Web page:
Botanical Garden
Botanischer Garten der J.W. Goethe Universität

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Tucked between two of Frankfurt’s most popular parks – the Palmengarten and the Grüneburgpark – lies the eight hectare (20 acres) large Botanical garden of the Goethe University.

Medicinal gardens, Botanical Garden, Frankfurt am Main
Botanical Garden
Woodland, Botanical Garden, Frankfurt
Pond in Frankfurt's Botanical Garden
The pond
Alpine Garden, Botanical Garden, Frankfurt
Alpine garden

The main focus of the garden is on science and research; the Goethe University has several facilities on site, including a research center, a Zoological institute and a Botanical institute.

But that doesn’t stop Frankfurters and visitors alike from simply enjoying the beautiful garden, which is open to the public during from March until October during business hours. The university also holds events and arranges guided tours for those interested in learning more about the 5000+ different plant species that are cultivated here.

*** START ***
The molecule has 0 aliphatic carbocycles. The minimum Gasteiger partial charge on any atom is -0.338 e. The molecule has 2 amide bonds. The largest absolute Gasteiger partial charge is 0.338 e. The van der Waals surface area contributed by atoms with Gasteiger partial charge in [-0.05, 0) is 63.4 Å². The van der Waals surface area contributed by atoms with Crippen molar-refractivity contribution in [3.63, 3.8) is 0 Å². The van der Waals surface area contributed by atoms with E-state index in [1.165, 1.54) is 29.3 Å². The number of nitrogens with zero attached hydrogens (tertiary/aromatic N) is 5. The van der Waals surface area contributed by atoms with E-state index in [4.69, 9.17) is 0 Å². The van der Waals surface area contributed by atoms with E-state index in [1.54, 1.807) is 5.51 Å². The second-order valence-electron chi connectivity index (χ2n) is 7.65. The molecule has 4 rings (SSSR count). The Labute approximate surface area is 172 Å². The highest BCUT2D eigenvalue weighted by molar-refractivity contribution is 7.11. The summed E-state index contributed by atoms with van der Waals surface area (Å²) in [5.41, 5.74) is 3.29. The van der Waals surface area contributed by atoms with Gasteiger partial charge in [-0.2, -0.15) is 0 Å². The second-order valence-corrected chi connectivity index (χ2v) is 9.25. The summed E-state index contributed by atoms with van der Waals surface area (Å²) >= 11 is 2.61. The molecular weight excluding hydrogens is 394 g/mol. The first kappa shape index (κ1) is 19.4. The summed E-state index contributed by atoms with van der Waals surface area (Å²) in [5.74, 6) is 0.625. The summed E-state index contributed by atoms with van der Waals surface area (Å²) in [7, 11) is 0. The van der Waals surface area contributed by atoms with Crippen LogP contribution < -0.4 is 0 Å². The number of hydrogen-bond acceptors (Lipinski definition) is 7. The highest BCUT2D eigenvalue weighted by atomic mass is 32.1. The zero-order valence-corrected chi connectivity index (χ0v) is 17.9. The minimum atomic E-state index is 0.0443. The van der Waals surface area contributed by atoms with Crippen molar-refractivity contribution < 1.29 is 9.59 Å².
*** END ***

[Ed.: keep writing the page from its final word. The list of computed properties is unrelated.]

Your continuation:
In 1763 Johann Christian Senckenberg, a local physician who was instrumental in the creation of the Senckenberg Museum, laid the basis of the current Botanical Garden by growing medical plants and herbs near the Eschenheimer Turm. The eighteenth-century garden provided physicians and pharmacists with the necessary ingredients for the creation of medicine.

At the turn of the nineteenth century increasing urbanization made it impossible to expand the garden and in 1907 it was decided to move the garden to a more remote area near the Palmengarten, which had opened in 1871.

The Botanical Garden today

The gardens as they can be found today were created in the early 1930s, just north of the previous garden. In contrary to the earlier gardens, where plants were arranged according to a taxonomic system developed by the Swedish botanist Carl Linnaeus, the current botanical garden is divided into thematic and geographical habitats, such as the Mediterranean, Asian and North American zones.

In the southern end are rather formal gardens with clearly marked and systematically arranged plants while much of the northern part of the Botanical Garden has a very natural layout, with zones bearing names such as birch-oakwood, heather, Kaukasus and dam meadow. There are many other interesting areas, including an alpine garden and a swamp, so there’s plenty to see for nature-lovers.

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